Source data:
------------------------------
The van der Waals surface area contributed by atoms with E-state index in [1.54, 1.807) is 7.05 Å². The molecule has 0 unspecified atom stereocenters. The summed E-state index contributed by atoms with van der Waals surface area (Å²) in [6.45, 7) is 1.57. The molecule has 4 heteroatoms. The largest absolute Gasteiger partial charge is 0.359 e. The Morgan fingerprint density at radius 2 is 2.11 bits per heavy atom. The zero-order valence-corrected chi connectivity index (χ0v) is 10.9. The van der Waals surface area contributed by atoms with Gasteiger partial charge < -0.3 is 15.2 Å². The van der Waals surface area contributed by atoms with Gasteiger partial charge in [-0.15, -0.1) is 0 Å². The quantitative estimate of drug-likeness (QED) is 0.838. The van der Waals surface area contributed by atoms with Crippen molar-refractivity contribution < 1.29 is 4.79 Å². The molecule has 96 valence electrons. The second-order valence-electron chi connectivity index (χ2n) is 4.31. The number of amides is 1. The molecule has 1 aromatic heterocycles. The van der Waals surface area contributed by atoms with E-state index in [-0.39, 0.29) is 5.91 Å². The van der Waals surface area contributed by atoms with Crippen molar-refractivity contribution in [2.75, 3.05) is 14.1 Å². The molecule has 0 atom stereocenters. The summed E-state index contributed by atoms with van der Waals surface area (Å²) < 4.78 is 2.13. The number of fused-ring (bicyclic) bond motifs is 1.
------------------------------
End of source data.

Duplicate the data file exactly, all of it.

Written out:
The van der Waals surface area contributed by atoms with E-state index in [1.54, 1.807) is 7.05 Å². The molecule has 0 unspecified atom stereocenters. The summed E-state index contributed by atoms with van der Waals surface area (Å²) in [6.45, 7) is 1.57. The molecule has 4 heteroatoms. The largest absolute Gasteiger partial charge is 0.359 e. The Morgan fingerprint density at radius 2 is 2.11 bits per heavy atom. The zero-order valence-corrected chi connectivity index (χ0v) is 10.9. The van der Waals surface area contributed by atoms with Gasteiger partial charge < -0.3 is 15.2 Å². The van der Waals surface area contributed by atoms with Gasteiger partial charge in [-0.15, -0.1) is 0 Å². The quantitative estimate of drug-likeness (QED) is 0.838. The van der Waals surface area contributed by atoms with Crippen molar-refractivity contribution < 1.29 is 4.79 Å². The molecule has 96 valence electrons. The second-order valence-electron chi connectivity index (χ2n) is 4.31. The number of amides is 1. The molecule has 1 aromatic heterocycles. The van der Waals surface area contributed by atoms with E-state index in [-0.39, 0.29) is 5.91 Å². The van der Waals surface area contributed by atoms with Crippen molar-refractivity contribution in [2.75, 3.05) is 14.1 Å². The molecule has 0 atom stereocenters. The summed E-state index contributed by atoms with van der Waals surface area (Å²) < 4.78 is 2.13. The number of fused-ring (bicyclic) bond motifs is 1.